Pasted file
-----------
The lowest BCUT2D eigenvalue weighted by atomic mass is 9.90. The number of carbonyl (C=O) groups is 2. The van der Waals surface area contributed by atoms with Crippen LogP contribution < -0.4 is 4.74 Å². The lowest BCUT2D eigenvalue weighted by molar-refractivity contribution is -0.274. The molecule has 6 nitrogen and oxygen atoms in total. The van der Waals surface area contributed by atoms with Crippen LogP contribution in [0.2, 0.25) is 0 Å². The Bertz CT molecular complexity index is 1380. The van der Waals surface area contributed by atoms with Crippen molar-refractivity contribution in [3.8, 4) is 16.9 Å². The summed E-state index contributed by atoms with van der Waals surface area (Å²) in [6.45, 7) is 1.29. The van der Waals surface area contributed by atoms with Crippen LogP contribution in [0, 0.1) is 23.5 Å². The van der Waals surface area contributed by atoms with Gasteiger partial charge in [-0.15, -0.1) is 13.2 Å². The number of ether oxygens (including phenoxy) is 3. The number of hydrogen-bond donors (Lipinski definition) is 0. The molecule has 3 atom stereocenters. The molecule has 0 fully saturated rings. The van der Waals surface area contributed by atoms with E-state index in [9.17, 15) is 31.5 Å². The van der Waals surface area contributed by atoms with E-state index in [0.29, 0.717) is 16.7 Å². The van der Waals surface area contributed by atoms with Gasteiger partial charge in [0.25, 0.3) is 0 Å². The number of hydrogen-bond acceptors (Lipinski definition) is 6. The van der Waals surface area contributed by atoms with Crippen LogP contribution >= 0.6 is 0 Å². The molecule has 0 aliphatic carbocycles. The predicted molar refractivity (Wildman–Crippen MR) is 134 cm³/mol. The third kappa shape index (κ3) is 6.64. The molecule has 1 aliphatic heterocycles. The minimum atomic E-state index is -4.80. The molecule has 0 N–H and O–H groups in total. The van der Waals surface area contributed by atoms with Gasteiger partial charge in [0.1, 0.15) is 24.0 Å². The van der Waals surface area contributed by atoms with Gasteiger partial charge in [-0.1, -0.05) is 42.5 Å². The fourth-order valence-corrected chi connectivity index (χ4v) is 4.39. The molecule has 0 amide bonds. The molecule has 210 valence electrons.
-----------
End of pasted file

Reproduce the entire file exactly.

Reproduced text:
The lowest BCUT2D eigenvalue weighted by atomic mass is 9.90. The number of carbonyl (C=O) groups is 2. The van der Waals surface area contributed by atoms with Crippen LogP contribution < -0.4 is 4.74 Å². The lowest BCUT2D eigenvalue weighted by molar-refractivity contribution is -0.274. The molecule has 6 nitrogen and oxygen atoms in total. The van der Waals surface area contributed by atoms with Crippen LogP contribution in [0.2, 0.25) is 0 Å². The Bertz CT molecular complexity index is 1380. The van der Waals surface area contributed by atoms with Crippen molar-refractivity contribution in [3.8, 4) is 16.9 Å². The summed E-state index contributed by atoms with van der Waals surface area (Å²) in [6.45, 7) is 1.29. The van der Waals surface area contributed by atoms with Crippen LogP contribution in [0, 0.1) is 23.5 Å². The van der Waals surface area contributed by atoms with Gasteiger partial charge in [-0.15, -0.1) is 13.2 Å². The number of ether oxygens (including phenoxy) is 3. The number of hydrogen-bond donors (Lipinski definition) is 0. The molecule has 3 atom stereocenters. The molecule has 0 fully saturated rings. The van der Waals surface area contributed by atoms with E-state index in [9.17, 15) is 31.5 Å². The van der Waals surface area contributed by atoms with E-state index in [0.29, 0.717) is 16.7 Å². The van der Waals surface area contributed by atoms with Gasteiger partial charge in [0.25, 0.3) is 0 Å². The number of hydrogen-bond acceptors (Lipinski definition) is 6. The van der Waals surface area contributed by atoms with Crippen LogP contribution >= 0.6 is 0 Å². The molecule has 0 aliphatic carbocycles. The predicted molar refractivity (Wildman–Crippen MR) is 134 cm³/mol. The third kappa shape index (κ3) is 6.64. The molecule has 1 aliphatic heterocycles. The minimum atomic E-state index is -4.80. The molecule has 0 N–H and O–H groups in total. The van der Waals surface area contributed by atoms with Gasteiger partial charge in [0.1, 0.15) is 24.0 Å². The van der Waals surface area contributed by atoms with Gasteiger partial charge in [-0.1, -0.05) is 42.5 Å². The fourth-order valence-corrected chi connectivity index (χ4v) is 4.39. The molecule has 0 amide bonds. The molecule has 210 valence electrons.